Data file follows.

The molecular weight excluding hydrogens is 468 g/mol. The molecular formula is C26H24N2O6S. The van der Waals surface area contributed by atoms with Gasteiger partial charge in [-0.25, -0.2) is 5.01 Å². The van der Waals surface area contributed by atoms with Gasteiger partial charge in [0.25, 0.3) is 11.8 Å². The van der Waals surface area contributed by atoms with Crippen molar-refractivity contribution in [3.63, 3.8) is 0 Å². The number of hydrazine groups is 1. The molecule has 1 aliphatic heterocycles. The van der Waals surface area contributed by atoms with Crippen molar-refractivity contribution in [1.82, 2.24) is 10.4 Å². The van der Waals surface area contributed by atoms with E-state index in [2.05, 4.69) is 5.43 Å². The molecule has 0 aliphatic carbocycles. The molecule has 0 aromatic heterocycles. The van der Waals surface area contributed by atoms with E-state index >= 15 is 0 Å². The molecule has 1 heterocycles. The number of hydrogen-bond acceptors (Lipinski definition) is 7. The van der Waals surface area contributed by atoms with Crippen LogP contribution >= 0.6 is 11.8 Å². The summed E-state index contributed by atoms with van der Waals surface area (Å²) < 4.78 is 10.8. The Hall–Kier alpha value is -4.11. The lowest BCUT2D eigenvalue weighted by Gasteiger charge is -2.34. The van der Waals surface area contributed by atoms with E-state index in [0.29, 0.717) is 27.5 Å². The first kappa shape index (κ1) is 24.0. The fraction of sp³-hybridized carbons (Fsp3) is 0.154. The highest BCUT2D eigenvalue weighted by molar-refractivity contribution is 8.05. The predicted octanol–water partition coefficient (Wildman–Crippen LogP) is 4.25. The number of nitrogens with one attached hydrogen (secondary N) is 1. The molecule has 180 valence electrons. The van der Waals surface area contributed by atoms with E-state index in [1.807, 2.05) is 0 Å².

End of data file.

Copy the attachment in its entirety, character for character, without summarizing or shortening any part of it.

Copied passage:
The molecular weight excluding hydrogens is 468 g/mol. The molecular formula is C26H24N2O6S. The van der Waals surface area contributed by atoms with Gasteiger partial charge in [-0.25, -0.2) is 5.01 Å². The van der Waals surface area contributed by atoms with Gasteiger partial charge in [0.25, 0.3) is 11.8 Å². The van der Waals surface area contributed by atoms with Crippen molar-refractivity contribution in [3.63, 3.8) is 0 Å². The number of hydrazine groups is 1. The molecule has 1 aliphatic heterocycles. The van der Waals surface area contributed by atoms with Crippen molar-refractivity contribution in [1.82, 2.24) is 10.4 Å². The van der Waals surface area contributed by atoms with E-state index in [2.05, 4.69) is 5.43 Å². The molecule has 0 aliphatic carbocycles. The molecule has 0 aromatic heterocycles. The van der Waals surface area contributed by atoms with E-state index >= 15 is 0 Å². The molecule has 1 heterocycles. The number of hydrogen-bond acceptors (Lipinski definition) is 7. The van der Waals surface area contributed by atoms with Crippen LogP contribution >= 0.6 is 11.8 Å². The summed E-state index contributed by atoms with van der Waals surface area (Å²) < 4.78 is 10.8. The Hall–Kier alpha value is -4.11. The lowest BCUT2D eigenvalue weighted by Gasteiger charge is -2.34. The van der Waals surface area contributed by atoms with E-state index in [0.29, 0.717) is 27.5 Å². The first kappa shape index (κ1) is 24.0. The fraction of sp³-hybridized carbons (Fsp3) is 0.154. The highest BCUT2D eigenvalue weighted by molar-refractivity contribution is 8.05. The predicted octanol–water partition coefficient (Wildman–Crippen LogP) is 4.25. The number of nitrogens with one attached hydrogen (secondary N) is 1. The molecule has 180 valence electrons. The van der Waals surface area contributed by atoms with E-state index in [1.807, 2.05) is 0 Å².